• In cases where a familial risk factor is suspected and in patients with concomitant abnormal morphological features such as hypertelorism, flat nasal bridge, low-set ears, and abnormal skin creases which indicate genetic syndromes, genetic testing may[symptoma.com]
Mandibular Prognathism
  • The anomalies include prominence of forehead, hypoplastic midface, mandibular prognathism, apparent midline "cleft" of mandible with absence of lower central incisors, ear and eye anomalies, growth failure, and various similar secondary anomalies due[ncbi.nlm.nih.gov]
Involuntary Movements
  • […] from stiff to floppy) Chorea Chorea is a characteristic of dyskinetic cerebral palsy marked by irregular and involuntary movements.[cerebralpalsyguidance.com]
  • Involuntary movements typically accompany these body changes.[birthinjuryguide.org]
  • Her involuntary movement was increased when she was nervous, s uch that attaching instrumentation around her leg for testing created anxiety and therefore exaggerated her involuntary movement.[bmcsportsscimedrehabil.biomedcentral.com]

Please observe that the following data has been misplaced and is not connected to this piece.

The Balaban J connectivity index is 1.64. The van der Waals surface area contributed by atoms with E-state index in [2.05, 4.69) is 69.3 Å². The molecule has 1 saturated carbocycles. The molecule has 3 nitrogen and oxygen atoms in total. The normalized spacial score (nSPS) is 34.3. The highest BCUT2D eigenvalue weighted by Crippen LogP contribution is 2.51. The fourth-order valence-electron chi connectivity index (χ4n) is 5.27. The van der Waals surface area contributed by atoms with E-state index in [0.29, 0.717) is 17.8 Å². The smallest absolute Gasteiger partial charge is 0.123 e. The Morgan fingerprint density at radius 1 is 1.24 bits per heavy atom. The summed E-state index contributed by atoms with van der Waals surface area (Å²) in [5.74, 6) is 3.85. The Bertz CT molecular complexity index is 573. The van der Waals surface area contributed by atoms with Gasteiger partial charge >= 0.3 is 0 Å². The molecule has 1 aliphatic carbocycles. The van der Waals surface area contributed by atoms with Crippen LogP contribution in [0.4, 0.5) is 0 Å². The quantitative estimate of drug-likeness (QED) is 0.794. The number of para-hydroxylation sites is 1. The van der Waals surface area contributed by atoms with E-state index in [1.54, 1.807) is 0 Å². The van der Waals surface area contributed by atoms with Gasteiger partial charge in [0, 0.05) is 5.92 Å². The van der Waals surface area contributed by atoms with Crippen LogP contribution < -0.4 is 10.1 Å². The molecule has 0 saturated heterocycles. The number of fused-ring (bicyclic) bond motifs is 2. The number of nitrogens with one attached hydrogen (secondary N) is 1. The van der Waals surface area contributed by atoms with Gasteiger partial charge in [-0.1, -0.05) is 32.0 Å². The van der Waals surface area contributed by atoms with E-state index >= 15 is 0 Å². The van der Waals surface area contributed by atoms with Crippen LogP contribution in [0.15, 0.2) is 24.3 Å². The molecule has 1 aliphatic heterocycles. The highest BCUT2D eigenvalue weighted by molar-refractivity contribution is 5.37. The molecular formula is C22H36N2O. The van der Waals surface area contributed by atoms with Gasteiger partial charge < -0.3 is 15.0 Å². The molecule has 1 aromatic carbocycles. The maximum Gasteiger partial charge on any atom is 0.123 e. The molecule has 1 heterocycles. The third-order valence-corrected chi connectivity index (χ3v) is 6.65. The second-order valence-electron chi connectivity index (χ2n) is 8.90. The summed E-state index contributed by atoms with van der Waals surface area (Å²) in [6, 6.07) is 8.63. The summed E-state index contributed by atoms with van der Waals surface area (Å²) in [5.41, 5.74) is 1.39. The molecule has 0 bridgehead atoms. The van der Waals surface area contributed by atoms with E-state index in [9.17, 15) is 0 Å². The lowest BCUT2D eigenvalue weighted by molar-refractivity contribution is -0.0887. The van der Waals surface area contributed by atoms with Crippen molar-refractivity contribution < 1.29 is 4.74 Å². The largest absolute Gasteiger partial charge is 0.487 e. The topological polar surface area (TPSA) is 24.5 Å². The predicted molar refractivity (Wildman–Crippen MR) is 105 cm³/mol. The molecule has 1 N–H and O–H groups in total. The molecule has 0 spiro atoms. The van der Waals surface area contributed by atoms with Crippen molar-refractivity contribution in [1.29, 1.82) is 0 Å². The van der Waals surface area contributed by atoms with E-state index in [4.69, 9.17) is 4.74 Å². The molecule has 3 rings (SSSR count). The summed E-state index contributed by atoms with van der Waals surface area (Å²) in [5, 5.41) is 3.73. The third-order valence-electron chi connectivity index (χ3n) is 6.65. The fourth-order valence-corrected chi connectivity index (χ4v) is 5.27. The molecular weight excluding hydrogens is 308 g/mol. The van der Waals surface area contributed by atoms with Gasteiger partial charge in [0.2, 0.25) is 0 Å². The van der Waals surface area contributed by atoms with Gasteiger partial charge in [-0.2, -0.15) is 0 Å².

• For example, some children may exhibit dystonia characteristics all over the body, known as general dystonia, whereas others may exhibit symptoms only in one leg or in one foot, known as focal dystonia.[birthinjuryguide.org]
  • Dystonia Dystonia is involuntary muscle contractions that are marked by writhing, slow movements.[cerebralpalsyguidance.com]
  • It is sometimes referred to with further distinction that classifies the condition more specifically, such as: Athetosis - Slow movements of the fingers or the face Dystonia - Slow rotating movements of the torso, arms or legs Chorea - Sudden spasms in[cerebralpalsy.org.uk]
  • The name was derived from the Greek word, chorea, meaning “dance,” since the involuntary movements are often repetitive movements. Chorea can also result in difficulties with chewing, drinking, swallowing, and speech.[cerebralpalsyguidance.com]
  • It is sometimes referred to with further distinction that classifies the condition more specifically, such as: Athetosis - Slow movements of the fingers or the face Dystonia - Slow rotating movements of the torso, arms or legs Chorea - Sudden spasms in[cerebralpalsy.org.uk]
  • Severe cases of chorea, for example, can result in such violent flailing movements that doctors consider it a separate medical disorder, ballismus.[caringforspecialneedskids.com]